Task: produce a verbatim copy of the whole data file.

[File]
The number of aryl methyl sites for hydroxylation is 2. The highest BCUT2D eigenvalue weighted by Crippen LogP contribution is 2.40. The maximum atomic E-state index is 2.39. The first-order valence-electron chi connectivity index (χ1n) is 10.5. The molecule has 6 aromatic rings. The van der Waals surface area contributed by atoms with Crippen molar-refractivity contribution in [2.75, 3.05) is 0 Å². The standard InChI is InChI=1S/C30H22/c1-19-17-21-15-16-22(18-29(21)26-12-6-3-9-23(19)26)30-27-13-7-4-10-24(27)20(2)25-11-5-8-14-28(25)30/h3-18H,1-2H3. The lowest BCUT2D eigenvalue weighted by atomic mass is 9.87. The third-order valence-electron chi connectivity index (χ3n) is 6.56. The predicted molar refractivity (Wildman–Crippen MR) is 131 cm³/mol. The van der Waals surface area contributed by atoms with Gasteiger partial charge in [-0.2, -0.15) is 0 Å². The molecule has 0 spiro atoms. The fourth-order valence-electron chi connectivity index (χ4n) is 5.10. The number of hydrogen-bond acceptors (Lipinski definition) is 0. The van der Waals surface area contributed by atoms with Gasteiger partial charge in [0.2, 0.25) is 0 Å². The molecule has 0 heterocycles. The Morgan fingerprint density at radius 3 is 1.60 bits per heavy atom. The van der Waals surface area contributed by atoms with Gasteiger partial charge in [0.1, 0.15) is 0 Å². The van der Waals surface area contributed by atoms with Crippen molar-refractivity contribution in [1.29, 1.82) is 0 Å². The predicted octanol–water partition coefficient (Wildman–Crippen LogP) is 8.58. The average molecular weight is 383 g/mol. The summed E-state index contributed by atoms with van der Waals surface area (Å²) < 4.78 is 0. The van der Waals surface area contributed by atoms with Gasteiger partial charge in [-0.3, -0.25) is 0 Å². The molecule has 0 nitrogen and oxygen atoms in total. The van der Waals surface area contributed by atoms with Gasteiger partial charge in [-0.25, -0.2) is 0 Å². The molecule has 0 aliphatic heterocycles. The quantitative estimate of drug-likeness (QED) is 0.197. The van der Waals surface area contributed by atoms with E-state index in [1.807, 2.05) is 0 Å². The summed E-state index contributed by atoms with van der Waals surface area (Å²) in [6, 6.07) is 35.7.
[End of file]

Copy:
The number of aryl methyl sites for hydroxylation is 2. The highest BCUT2D eigenvalue weighted by Crippen LogP contribution is 2.40. The maximum atomic E-state index is 2.39. The first-order valence-electron chi connectivity index (χ1n) is 10.5. The molecule has 6 aromatic rings. The van der Waals surface area contributed by atoms with Crippen molar-refractivity contribution in [2.75, 3.05) is 0 Å². The standard InChI is InChI=1S/C30H22/c1-19-17-21-15-16-22(18-29(21)26-12-6-3-9-23(19)26)30-27-13-7-4-10-24(27)20(2)25-11-5-8-14-28(25)30/h3-18H,1-2H3. The lowest BCUT2D eigenvalue weighted by atomic mass is 9.87. The third-order valence-electron chi connectivity index (χ3n) is 6.56. The predicted molar refractivity (Wildman–Crippen MR) is 131 cm³/mol. The van der Waals surface area contributed by atoms with Gasteiger partial charge in [-0.2, -0.15) is 0 Å². The molecule has 0 spiro atoms. The fourth-order valence-electron chi connectivity index (χ4n) is 5.10. The number of hydrogen-bond acceptors (Lipinski definition) is 0. The van der Waals surface area contributed by atoms with Gasteiger partial charge in [0.2, 0.25) is 0 Å². The molecule has 0 heterocycles. The Morgan fingerprint density at radius 3 is 1.60 bits per heavy atom. The van der Waals surface area contributed by atoms with Gasteiger partial charge in [0.1, 0.15) is 0 Å². The van der Waals surface area contributed by atoms with Crippen molar-refractivity contribution in [1.29, 1.82) is 0 Å². The predicted octanol–water partition coefficient (Wildman–Crippen LogP) is 8.58. The average molecular weight is 383 g/mol. The summed E-state index contributed by atoms with van der Waals surface area (Å²) < 4.78 is 0. The van der Waals surface area contributed by atoms with Gasteiger partial charge in [-0.3, -0.25) is 0 Å². The molecule has 0 nitrogen and oxygen atoms in total. The van der Waals surface area contributed by atoms with Gasteiger partial charge in [-0.25, -0.2) is 0 Å². The molecule has 0 aliphatic heterocycles. The quantitative estimate of drug-likeness (QED) is 0.197. The van der Waals surface area contributed by atoms with E-state index in [1.807, 2.05) is 0 Å². The summed E-state index contributed by atoms with van der Waals surface area (Å²) in [6, 6.07) is 35.7.